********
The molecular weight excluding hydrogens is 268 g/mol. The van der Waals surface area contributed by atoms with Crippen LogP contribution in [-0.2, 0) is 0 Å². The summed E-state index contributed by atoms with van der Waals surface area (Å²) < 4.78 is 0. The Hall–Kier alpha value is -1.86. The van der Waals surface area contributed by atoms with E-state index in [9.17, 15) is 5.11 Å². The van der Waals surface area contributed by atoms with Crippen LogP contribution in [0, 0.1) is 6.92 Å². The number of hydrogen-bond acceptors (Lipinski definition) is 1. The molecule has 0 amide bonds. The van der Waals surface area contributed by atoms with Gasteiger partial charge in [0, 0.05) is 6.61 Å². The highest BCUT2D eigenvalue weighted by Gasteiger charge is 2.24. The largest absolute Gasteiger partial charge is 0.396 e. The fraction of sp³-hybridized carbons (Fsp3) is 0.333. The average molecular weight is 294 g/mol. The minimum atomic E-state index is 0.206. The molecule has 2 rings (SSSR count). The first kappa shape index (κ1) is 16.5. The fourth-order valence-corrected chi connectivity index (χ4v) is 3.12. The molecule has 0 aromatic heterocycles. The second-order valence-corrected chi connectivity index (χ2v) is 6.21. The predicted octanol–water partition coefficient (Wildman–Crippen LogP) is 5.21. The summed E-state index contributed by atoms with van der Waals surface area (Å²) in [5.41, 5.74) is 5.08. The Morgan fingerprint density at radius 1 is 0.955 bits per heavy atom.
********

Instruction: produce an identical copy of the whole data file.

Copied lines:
The molecular weight excluding hydrogens is 268 g/mol. The van der Waals surface area contributed by atoms with Crippen LogP contribution in [-0.2, 0) is 0 Å². The summed E-state index contributed by atoms with van der Waals surface area (Å²) < 4.78 is 0. The Hall–Kier alpha value is -1.86. The van der Waals surface area contributed by atoms with E-state index in [9.17, 15) is 5.11 Å². The van der Waals surface area contributed by atoms with Crippen LogP contribution in [0, 0.1) is 6.92 Å². The number of hydrogen-bond acceptors (Lipinski definition) is 1. The molecule has 0 amide bonds. The van der Waals surface area contributed by atoms with Gasteiger partial charge in [0, 0.05) is 6.61 Å². The highest BCUT2D eigenvalue weighted by Gasteiger charge is 2.24. The largest absolute Gasteiger partial charge is 0.396 e. The fraction of sp³-hybridized carbons (Fsp3) is 0.333. The average molecular weight is 294 g/mol. The minimum atomic E-state index is 0.206. The molecule has 2 rings (SSSR count). The first kappa shape index (κ1) is 16.5. The fourth-order valence-corrected chi connectivity index (χ4v) is 3.12. The molecule has 0 aromatic heterocycles. The second-order valence-corrected chi connectivity index (χ2v) is 6.21. The predicted octanol–water partition coefficient (Wildman–Crippen LogP) is 5.21. The summed E-state index contributed by atoms with van der Waals surface area (Å²) in [5.41, 5.74) is 5.08. The Morgan fingerprint density at radius 1 is 0.955 bits per heavy atom.